Cadbury will damage the environment by shifting production to Poland and axing jobs in Birmingham and Bristol, MPs claimed yesterday.
But the Birmingham confectionery giant hit back, saying it would actually reduce the pollution it produced by closing a Bristol factory. The chocolate-maker has announced plans to cut up to 200 jobs at its Bournville plant in Birmingham.
It has also announced the closure of its factory in Keynsham, near Bristol, with the loss of 500 jobs between now and 2010.
The cuts follow a decision to move production of some lines to the Cadbury-owned Wedel plant in Poland, where costs are cheaper. Bournville is to lose products including Milk Tray. MPs have pointed out that Cadbury's largest market is the UK, which means confectionery produced in Poland will have to be shipped back to Britain, and claimed the result will be higher pollution because of the extra transportation.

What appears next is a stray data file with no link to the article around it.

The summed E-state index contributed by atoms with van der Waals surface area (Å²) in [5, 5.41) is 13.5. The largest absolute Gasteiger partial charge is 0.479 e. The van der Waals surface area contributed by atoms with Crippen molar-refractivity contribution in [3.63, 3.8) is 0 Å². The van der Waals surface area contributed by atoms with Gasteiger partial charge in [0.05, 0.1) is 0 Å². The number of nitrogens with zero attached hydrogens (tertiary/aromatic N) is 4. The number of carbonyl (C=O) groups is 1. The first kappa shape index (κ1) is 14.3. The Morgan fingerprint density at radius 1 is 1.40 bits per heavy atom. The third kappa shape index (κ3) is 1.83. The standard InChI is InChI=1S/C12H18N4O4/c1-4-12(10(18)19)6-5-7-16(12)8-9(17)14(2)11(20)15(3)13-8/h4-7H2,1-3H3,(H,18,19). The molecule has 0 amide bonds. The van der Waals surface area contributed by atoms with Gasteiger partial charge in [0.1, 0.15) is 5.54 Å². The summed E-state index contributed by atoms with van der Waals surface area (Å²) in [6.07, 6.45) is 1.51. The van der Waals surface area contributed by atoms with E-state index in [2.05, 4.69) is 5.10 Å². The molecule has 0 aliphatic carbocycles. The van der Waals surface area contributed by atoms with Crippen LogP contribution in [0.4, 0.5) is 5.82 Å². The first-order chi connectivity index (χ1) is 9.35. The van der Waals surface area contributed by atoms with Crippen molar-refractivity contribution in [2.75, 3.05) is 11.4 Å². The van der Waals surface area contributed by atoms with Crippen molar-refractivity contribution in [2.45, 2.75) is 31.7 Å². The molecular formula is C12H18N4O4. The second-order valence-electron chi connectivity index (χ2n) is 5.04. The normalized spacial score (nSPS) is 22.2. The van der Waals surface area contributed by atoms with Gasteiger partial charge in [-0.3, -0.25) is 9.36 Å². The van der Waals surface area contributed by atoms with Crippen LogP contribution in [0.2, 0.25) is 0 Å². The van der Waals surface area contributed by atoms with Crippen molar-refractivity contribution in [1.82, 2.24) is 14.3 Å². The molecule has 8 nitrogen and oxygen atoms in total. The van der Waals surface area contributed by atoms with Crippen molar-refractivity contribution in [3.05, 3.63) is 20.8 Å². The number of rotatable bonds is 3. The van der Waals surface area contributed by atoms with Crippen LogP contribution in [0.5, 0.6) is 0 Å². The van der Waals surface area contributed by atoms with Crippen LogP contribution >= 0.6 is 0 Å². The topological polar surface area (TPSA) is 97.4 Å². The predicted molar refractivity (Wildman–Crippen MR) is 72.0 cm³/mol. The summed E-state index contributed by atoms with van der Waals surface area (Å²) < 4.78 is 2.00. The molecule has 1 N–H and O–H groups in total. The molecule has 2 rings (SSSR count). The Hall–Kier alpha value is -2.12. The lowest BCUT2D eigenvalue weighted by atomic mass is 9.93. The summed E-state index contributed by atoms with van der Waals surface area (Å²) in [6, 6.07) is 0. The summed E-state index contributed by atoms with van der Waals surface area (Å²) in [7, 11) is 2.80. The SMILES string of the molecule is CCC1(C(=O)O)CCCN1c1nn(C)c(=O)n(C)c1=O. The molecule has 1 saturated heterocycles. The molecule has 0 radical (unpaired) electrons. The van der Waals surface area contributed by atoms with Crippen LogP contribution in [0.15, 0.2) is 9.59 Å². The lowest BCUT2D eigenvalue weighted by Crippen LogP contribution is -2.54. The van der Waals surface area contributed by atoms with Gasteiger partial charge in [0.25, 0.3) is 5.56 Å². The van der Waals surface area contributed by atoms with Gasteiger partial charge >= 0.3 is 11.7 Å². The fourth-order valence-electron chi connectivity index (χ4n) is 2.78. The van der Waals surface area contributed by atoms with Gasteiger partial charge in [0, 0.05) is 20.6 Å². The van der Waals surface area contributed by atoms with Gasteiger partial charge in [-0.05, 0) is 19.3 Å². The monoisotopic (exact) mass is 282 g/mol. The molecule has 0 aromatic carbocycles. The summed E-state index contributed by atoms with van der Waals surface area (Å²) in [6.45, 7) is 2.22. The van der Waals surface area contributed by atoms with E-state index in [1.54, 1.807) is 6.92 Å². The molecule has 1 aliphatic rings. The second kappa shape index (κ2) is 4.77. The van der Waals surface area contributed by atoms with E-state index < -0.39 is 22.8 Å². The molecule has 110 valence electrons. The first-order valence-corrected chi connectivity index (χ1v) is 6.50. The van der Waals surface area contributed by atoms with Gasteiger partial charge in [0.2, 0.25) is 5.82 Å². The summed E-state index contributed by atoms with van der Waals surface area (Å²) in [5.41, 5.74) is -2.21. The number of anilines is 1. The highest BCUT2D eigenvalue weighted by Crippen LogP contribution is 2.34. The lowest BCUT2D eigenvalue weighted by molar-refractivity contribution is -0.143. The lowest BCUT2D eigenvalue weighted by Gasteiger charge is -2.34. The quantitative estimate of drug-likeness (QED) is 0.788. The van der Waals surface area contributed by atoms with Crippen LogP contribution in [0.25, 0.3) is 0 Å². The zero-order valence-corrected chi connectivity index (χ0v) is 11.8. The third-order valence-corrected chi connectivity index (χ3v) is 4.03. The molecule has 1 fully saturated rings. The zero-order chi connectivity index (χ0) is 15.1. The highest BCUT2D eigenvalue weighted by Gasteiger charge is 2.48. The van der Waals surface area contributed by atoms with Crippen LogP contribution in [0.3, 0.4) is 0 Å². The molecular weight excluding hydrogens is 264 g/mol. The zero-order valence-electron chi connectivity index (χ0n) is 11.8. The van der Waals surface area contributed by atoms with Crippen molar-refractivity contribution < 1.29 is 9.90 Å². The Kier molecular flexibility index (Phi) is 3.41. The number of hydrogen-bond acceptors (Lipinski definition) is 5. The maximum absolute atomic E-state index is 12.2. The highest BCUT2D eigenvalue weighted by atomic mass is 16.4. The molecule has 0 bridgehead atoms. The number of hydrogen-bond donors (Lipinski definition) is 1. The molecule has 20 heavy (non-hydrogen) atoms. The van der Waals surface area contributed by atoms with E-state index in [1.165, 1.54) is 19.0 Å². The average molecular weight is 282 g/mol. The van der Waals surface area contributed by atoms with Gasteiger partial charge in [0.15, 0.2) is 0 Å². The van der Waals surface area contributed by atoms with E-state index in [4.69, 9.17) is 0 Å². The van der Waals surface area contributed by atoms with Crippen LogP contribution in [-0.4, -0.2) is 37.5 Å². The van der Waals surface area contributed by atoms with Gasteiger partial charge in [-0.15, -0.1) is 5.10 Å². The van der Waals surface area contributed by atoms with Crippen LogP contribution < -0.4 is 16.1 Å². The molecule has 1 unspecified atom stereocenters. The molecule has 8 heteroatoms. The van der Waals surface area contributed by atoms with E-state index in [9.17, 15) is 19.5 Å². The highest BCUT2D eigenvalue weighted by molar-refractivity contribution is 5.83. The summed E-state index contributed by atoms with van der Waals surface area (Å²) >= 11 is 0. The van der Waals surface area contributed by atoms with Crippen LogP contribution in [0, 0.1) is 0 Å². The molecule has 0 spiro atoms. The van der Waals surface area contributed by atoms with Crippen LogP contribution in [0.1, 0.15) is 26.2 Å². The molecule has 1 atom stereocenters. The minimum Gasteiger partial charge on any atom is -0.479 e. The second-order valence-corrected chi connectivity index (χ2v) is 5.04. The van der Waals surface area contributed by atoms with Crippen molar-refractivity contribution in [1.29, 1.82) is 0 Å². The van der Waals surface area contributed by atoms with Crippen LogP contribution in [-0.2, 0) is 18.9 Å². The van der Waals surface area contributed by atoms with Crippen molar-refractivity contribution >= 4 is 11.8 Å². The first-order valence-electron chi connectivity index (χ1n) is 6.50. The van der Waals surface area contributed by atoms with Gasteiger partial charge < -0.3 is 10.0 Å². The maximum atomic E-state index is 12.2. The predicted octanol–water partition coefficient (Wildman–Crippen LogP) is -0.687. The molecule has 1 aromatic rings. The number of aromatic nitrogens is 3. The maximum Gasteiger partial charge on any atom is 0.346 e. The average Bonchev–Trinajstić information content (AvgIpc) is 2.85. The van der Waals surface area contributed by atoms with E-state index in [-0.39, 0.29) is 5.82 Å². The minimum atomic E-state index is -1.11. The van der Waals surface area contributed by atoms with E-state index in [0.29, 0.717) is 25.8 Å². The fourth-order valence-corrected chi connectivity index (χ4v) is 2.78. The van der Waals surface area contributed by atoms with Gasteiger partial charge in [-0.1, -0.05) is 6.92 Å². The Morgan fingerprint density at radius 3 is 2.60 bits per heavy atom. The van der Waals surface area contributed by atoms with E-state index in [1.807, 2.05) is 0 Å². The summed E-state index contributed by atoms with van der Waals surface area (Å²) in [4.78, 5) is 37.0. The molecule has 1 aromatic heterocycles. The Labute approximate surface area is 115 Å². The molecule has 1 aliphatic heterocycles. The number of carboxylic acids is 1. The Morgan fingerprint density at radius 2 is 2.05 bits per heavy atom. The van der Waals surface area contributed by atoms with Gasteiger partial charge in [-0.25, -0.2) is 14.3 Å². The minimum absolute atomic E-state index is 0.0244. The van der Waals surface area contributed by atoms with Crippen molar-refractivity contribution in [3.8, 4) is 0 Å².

Cadbury came under fire in a Commons motion whose signatories include Birmingham MPs Richard Burden (Lab Northfield) and Lynne Jones (Lab Selly Oak).
They said they were "alarmed" at Cadbury's plans, adding: "Cadbury's British operations are efficient and profitable . . . the British workforce therefore faces unemployment purely due to the desire to increase profits."
Mr Burden said: "The company's plans will lead to environmental harm because of the need to transport products from Poland to Britain, which constitutes more than 90 per cent of the market for the products of the Keynsham and Bournville factories."
A Cadbury spokesman said: "We have carried out an independent environmental audit which shows that we will make a significant net reduction in carbon emissions."